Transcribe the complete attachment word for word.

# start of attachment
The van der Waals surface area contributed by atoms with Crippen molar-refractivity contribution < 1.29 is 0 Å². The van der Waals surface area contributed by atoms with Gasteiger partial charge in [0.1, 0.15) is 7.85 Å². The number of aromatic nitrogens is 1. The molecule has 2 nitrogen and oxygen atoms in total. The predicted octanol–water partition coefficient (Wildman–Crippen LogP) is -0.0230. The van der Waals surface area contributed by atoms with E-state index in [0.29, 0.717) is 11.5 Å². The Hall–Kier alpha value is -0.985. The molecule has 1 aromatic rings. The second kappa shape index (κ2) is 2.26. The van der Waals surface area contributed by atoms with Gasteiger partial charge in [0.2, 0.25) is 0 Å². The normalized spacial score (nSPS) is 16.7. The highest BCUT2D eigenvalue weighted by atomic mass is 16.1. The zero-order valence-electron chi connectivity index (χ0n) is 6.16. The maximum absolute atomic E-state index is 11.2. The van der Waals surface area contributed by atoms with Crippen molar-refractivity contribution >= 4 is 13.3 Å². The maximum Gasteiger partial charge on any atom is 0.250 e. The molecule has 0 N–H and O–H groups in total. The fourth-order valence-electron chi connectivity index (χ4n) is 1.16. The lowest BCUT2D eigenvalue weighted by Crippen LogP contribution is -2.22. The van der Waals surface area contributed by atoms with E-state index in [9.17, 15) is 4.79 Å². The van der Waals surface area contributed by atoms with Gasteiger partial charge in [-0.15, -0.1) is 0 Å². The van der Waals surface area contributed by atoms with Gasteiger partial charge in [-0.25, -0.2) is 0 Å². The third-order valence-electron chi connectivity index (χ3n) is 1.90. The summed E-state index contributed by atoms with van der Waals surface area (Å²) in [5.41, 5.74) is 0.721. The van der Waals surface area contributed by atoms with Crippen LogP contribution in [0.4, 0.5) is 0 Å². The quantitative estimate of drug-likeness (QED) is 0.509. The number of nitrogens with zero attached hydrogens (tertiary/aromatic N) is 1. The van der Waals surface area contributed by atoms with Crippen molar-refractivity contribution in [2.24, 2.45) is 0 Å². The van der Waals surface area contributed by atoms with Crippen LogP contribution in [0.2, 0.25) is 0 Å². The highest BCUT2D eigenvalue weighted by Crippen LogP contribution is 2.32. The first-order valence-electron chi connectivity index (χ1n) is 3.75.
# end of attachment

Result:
The van der Waals surface area contributed by atoms with Crippen molar-refractivity contribution < 1.29 is 0 Å². The van der Waals surface area contributed by atoms with Gasteiger partial charge in [0.1, 0.15) is 7.85 Å². The number of aromatic nitrogens is 1. The molecule has 2 nitrogen and oxygen atoms in total. The predicted octanol–water partition coefficient (Wildman–Crippen LogP) is -0.0230. The van der Waals surface area contributed by atoms with E-state index in [0.29, 0.717) is 11.5 Å². The Hall–Kier alpha value is -0.985. The molecule has 1 aromatic rings. The second kappa shape index (κ2) is 2.26. The van der Waals surface area contributed by atoms with Gasteiger partial charge in [0.2, 0.25) is 0 Å². The normalized spacial score (nSPS) is 16.7. The highest BCUT2D eigenvalue weighted by atomic mass is 16.1. The zero-order valence-electron chi connectivity index (χ0n) is 6.16. The maximum absolute atomic E-state index is 11.2. The van der Waals surface area contributed by atoms with Crippen molar-refractivity contribution >= 4 is 13.3 Å². The maximum Gasteiger partial charge on any atom is 0.250 e. The molecule has 0 N–H and O–H groups in total. The fourth-order valence-electron chi connectivity index (χ4n) is 1.16. The lowest BCUT2D eigenvalue weighted by Crippen LogP contribution is -2.22. The van der Waals surface area contributed by atoms with E-state index in [9.17, 15) is 4.79 Å². The van der Waals surface area contributed by atoms with Gasteiger partial charge in [-0.15, -0.1) is 0 Å². The van der Waals surface area contributed by atoms with Gasteiger partial charge in [-0.25, -0.2) is 0 Å². The third-order valence-electron chi connectivity index (χ3n) is 1.90. The summed E-state index contributed by atoms with van der Waals surface area (Å²) in [5.41, 5.74) is 0.721. The van der Waals surface area contributed by atoms with Crippen LogP contribution in [0.4, 0.5) is 0 Å². The quantitative estimate of drug-likeness (QED) is 0.509. The number of nitrogens with zero attached hydrogens (tertiary/aromatic N) is 1. The van der Waals surface area contributed by atoms with Crippen molar-refractivity contribution in [2.24, 2.45) is 0 Å². The van der Waals surface area contributed by atoms with Crippen LogP contribution in [0.2, 0.25) is 0 Å². The highest BCUT2D eigenvalue weighted by Crippen LogP contribution is 2.32. The first-order valence-electron chi connectivity index (χ1n) is 3.75.